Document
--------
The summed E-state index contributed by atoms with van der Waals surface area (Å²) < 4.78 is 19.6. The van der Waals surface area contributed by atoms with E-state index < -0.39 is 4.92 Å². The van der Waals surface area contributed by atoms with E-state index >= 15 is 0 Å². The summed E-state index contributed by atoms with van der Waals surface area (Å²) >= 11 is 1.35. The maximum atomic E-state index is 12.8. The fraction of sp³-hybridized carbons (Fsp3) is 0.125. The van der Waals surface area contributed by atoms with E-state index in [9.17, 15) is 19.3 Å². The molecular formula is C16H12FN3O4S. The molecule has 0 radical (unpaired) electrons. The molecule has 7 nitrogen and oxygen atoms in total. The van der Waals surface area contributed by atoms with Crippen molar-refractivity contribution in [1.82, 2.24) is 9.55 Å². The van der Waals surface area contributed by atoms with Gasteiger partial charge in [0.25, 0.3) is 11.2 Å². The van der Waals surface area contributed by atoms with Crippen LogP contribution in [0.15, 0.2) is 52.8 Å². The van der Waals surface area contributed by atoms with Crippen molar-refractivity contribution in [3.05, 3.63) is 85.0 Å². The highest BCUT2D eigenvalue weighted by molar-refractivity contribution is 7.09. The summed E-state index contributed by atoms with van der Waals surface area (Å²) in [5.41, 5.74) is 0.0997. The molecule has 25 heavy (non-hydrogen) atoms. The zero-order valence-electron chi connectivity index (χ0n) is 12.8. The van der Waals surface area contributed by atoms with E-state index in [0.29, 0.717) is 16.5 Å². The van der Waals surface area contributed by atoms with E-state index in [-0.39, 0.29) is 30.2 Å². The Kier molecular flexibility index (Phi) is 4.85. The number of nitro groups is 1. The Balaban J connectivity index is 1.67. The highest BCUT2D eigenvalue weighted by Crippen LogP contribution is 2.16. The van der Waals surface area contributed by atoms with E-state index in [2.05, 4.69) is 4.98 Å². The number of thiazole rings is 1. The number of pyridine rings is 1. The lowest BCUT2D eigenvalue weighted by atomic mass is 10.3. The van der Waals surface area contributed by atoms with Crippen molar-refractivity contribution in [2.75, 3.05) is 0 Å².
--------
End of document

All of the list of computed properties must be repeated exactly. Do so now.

The summed E-state index contributed by atoms with van der Waals surface area (Å²) < 4.78 is 19.6. The van der Waals surface area contributed by atoms with E-state index < -0.39 is 4.92 Å². The van der Waals surface area contributed by atoms with E-state index >= 15 is 0 Å². The summed E-state index contributed by atoms with van der Waals surface area (Å²) >= 11 is 1.35. The maximum atomic E-state index is 12.8. The fraction of sp³-hybridized carbons (Fsp3) is 0.125. The van der Waals surface area contributed by atoms with E-state index in [9.17, 15) is 19.3 Å². The molecular formula is C16H12FN3O4S. The molecule has 0 radical (unpaired) electrons. The molecule has 7 nitrogen and oxygen atoms in total. The van der Waals surface area contributed by atoms with Crippen molar-refractivity contribution in [1.82, 2.24) is 9.55 Å². The van der Waals surface area contributed by atoms with Gasteiger partial charge in [0.25, 0.3) is 11.2 Å². The van der Waals surface area contributed by atoms with Crippen LogP contribution in [0.15, 0.2) is 52.8 Å². The van der Waals surface area contributed by atoms with Crippen molar-refractivity contribution in [3.05, 3.63) is 85.0 Å². The highest BCUT2D eigenvalue weighted by molar-refractivity contribution is 7.09. The summed E-state index contributed by atoms with van der Waals surface area (Å²) in [5.41, 5.74) is 0.0997. The molecule has 25 heavy (non-hydrogen) atoms. The zero-order valence-electron chi connectivity index (χ0n) is 12.8. The van der Waals surface area contributed by atoms with E-state index in [0.29, 0.717) is 16.5 Å². The van der Waals surface area contributed by atoms with E-state index in [-0.39, 0.29) is 30.2 Å². The Kier molecular flexibility index (Phi) is 4.85. The number of nitro groups is 1. The Balaban J connectivity index is 1.67. The highest BCUT2D eigenvalue weighted by Crippen LogP contribution is 2.16. The van der Waals surface area contributed by atoms with E-state index in [2.05, 4.69) is 4.98 Å². The number of thiazole rings is 1. The number of pyridine rings is 1. The lowest BCUT2D eigenvalue weighted by atomic mass is 10.3. The van der Waals surface area contributed by atoms with Crippen molar-refractivity contribution in [2.75, 3.05) is 0 Å².